Andreas Hallén

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Andreas Hallén.

Johan Andreas Hallén (22 December 1846 – 11 March 1925) was a Swedish Romantic composer, conductor and music teacher, primarily known for his operas, which were heavily influenced by Richard Wagner’s music dramas. Hallén was born in Gothenburg and died in Stockholm, but the early years of his career and most of his education were in Germany.[1] Like his Norwegian contemporary Edvard Grieg and many other composers the same generation, Hallén frequently evokes the folk music and folk stories of his home country in his compositions. According to the musicologist Axel Helmer, however, "The salient feature of his style [...], and the one which strongly affected contemporary reaction, is its close, almost derivative relationship to German music," especially Wagner.[2] Around 1885, Hallén returned to Sweden and continued to conduct and compose, and in later years taught composition at the Stockholm Conservatory.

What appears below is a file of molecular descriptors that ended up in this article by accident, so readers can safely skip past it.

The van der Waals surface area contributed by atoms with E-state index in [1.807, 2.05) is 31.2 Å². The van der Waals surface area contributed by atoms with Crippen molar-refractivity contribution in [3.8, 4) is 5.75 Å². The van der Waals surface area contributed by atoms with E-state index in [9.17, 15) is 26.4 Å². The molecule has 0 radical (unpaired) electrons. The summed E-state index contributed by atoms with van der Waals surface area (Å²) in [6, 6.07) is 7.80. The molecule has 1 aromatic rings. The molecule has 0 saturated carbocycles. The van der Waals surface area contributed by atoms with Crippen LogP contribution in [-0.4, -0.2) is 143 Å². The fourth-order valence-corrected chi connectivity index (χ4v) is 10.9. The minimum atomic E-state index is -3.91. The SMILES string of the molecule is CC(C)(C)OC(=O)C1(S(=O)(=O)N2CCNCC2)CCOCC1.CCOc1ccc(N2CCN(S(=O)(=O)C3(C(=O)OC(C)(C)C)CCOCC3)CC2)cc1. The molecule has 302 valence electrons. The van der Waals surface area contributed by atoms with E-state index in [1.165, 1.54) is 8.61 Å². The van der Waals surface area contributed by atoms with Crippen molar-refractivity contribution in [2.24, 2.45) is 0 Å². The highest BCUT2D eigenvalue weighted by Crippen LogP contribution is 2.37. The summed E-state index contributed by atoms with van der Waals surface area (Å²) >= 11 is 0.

Works[edit]

Operas[edit]

  • Harald der Wiking (1881)
  • Harald Viking (1884) (Revised and translated version of Harald der Wiking)
  • Hexfällan (Witch’s trap) (1896)
  • Valdemarskatten (Valdemar’s Treasure) (1899)
  • Valborgsmässa (Walpurgis Night) (1902) (Revised version of Hexfällan)

References[edit]

  1. ^ Helmer, Axel. "Hallén, Andreas". Oxford Music Online. Oxford University Press. Retrieved 8 March 2017. (b Göteborg, 22 Dec 1846; d Stockholm, 11 March 1925). Swedish conductor, composer, teacher and critic. Between 1866 and 1871 he studied in Leipzig with Reinecke, in Munich with Rheinberger and in Dresden with Rietz. He then returned to Göteborg, where he became conductor of the music society (1872–8); he later taught singing in Berlin (1879–83). Back in Sweden he was conductor of the Philharmonic Society in Stockholm (1885–95) and of the Royal Opera (1892–7), as well as founder and conductor of the South Swedish Philharmonic Society (1902–7). From 1909 to 1919 he taught composition at the Stockholm Conservatory.
  2. ^ Helmer, Axel. "Hallén, Andreas". Oxford Music Online. Oxford University Press. Retrieved 8 March 2017.

External links[edit]